rob said...

Glen Busch put out a great book of photos of NZ "working folk"
Quite a few of them are here:;jsessionid=2756878BEC1936D1620A9AD5F497DE03?view=detail&db=person&mode=1&id=2473 (hope that link is right).
With students, he also had a cool exhibition called "My Place" which I think you can now buy as a book.

Giovanni said...

I remembered Busch’s pictures from the catalogue for the Art and Organised Labour exhibition. They are quite striking in that they are all men and they are all individual portraits, and often a little bleak it seems to me, which may say something about conceptions of work as well. Quite a contrast for instance with the paintings commissioned by the Engineering and Related Trades Industrial Union of Workers, such as this one on Engineers (also from that exhibition).

Giovanni said...

@Danielle That sounds like an interesting book… May I offer, for no particular reason, some pictures from About Dustmen
concerning what happens to rubbish at the end of its cycle? I like the last one quite a bit.

Giovanni said...

The Onion rather splendidly topical today: Wal-Mart Cuts Over 13,000 of What It Calls Jobs.

Carl said...

Way cool. Reminds me of Gramsci:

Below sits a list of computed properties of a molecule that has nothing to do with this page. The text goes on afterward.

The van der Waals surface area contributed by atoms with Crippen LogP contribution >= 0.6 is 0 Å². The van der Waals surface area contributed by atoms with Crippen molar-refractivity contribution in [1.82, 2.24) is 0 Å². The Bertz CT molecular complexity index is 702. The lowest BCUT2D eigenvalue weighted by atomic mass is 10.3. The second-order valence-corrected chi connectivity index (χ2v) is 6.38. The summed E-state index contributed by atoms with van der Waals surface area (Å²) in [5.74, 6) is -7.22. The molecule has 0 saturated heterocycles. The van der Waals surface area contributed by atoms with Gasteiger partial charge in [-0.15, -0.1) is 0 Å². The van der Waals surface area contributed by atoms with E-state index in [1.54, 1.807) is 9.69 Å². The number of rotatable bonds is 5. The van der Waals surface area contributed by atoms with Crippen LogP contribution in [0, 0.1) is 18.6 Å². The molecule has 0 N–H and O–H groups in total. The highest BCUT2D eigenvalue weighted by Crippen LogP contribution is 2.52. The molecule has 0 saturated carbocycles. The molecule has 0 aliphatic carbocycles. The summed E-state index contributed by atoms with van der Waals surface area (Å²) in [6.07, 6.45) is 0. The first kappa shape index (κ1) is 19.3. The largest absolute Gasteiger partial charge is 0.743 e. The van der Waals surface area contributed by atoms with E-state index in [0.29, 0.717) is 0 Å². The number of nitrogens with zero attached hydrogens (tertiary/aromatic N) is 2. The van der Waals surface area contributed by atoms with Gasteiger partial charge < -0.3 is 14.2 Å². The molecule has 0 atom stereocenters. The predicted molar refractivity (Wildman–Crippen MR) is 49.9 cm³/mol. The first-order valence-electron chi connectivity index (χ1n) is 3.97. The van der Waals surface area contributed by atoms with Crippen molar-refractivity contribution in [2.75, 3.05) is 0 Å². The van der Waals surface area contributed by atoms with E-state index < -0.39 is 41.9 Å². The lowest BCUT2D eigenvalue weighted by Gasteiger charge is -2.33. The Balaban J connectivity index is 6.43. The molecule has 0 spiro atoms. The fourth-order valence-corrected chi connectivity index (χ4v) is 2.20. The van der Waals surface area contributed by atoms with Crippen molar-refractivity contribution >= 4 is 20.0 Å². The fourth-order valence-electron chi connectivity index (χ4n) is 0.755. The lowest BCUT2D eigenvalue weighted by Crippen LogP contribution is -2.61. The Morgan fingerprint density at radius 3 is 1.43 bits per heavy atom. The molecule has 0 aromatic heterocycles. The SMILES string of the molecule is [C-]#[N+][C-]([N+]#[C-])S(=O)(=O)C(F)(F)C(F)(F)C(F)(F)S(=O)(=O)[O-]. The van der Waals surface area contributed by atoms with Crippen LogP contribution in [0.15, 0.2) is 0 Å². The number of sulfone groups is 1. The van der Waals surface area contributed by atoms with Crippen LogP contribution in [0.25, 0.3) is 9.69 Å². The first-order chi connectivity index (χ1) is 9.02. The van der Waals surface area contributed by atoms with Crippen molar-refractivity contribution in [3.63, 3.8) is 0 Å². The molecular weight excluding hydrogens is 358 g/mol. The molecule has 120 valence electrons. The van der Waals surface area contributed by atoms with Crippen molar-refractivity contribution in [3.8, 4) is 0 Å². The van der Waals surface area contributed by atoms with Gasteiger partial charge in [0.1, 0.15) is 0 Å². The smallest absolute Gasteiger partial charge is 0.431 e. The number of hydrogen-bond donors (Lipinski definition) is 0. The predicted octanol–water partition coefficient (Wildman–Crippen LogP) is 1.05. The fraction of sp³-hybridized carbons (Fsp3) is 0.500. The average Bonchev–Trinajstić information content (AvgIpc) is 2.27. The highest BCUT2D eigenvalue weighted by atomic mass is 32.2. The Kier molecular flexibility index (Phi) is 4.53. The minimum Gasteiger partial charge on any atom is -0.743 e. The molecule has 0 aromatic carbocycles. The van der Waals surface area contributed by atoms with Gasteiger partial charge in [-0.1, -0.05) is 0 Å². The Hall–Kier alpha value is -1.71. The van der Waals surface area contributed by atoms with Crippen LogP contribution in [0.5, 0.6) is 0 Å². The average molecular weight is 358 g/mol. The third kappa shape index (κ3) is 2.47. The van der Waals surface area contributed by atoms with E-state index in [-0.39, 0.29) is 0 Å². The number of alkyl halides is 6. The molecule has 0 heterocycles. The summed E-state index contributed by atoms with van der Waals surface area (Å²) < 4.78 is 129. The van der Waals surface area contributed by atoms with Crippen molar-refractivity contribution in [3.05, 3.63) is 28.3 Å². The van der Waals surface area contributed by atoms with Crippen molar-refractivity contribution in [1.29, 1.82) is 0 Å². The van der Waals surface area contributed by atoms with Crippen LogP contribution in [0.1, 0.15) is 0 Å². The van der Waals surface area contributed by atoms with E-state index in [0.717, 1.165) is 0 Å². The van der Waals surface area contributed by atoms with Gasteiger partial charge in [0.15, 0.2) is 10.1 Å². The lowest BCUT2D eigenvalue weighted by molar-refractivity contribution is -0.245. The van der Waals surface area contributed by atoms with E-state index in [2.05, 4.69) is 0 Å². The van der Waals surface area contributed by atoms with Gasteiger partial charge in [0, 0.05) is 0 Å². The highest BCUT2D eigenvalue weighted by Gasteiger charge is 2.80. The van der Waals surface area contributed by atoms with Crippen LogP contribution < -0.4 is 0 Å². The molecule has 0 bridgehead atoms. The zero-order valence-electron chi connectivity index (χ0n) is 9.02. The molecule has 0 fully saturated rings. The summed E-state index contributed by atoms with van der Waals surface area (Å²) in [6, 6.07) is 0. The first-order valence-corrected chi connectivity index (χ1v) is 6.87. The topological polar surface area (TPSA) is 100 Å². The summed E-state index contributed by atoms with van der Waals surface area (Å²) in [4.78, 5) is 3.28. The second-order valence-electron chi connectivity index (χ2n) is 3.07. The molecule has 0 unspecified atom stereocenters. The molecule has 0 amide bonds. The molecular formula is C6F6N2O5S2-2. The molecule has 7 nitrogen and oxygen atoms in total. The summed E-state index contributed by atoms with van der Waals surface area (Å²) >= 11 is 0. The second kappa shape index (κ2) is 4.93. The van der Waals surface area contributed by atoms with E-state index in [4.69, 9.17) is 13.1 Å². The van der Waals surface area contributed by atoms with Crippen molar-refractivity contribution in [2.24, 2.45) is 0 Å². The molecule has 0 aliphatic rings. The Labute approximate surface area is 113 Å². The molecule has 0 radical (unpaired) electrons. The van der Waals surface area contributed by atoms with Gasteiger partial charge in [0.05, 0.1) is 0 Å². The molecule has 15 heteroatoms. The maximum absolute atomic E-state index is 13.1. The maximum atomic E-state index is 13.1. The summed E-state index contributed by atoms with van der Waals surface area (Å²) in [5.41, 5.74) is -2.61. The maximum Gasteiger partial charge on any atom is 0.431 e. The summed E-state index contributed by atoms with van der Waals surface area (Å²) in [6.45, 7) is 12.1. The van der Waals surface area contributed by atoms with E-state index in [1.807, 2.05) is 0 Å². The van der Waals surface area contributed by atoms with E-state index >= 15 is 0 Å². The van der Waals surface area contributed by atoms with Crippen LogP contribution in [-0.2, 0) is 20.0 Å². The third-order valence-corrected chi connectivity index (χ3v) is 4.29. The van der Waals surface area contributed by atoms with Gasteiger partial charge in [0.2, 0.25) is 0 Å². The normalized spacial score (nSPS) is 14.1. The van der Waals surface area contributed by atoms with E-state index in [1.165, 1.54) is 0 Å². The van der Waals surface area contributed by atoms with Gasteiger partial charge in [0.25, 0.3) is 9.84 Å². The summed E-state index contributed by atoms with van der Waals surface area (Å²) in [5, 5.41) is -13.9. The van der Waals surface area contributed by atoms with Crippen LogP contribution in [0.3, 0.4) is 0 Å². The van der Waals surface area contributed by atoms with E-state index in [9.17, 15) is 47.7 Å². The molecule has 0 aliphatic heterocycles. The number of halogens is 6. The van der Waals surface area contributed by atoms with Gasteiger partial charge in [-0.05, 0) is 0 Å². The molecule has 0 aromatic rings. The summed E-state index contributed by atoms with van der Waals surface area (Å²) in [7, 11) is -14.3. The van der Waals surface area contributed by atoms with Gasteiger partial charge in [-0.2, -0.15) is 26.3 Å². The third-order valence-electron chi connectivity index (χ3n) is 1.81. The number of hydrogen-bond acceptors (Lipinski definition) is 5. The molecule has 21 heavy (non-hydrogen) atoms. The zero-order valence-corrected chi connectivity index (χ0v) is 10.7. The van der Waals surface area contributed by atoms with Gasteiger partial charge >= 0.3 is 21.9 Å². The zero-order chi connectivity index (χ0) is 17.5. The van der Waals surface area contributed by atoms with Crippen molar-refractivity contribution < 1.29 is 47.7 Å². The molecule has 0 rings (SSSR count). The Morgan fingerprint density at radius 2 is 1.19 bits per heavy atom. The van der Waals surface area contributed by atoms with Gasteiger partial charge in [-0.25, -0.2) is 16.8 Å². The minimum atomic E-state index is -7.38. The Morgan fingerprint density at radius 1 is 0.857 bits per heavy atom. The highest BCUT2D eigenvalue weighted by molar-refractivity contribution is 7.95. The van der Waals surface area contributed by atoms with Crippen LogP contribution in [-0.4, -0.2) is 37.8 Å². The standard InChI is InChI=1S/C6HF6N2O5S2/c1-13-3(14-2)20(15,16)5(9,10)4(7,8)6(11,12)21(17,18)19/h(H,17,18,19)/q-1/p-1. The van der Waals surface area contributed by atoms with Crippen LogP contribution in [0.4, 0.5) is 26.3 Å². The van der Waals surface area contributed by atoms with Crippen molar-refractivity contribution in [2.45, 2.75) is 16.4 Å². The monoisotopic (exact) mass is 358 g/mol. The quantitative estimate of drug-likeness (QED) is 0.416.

"It would be possible to study concretely the formation of a collective historical
movement, analysing it in all its molecular phases — a thing which
is rarely done, since it would weigh every treatment down.... It requires an extremely minute, molecular process of extreme, capillary analysis, the documentation for which is made up of an immense quantity of books, pamphlets, review and newspaper articles, conversations and oral debates repeated countless times, and which in their gigantic
aggregation represent this long labour which gives birth to a collective will with a certain degree of homogeneity — with the degree necessary and sufficient to achieve an action which is coordinated and simultaneous in the
time and the geographical space in which the historical event takes place," Quaderno 8.

Like little books about dustmen.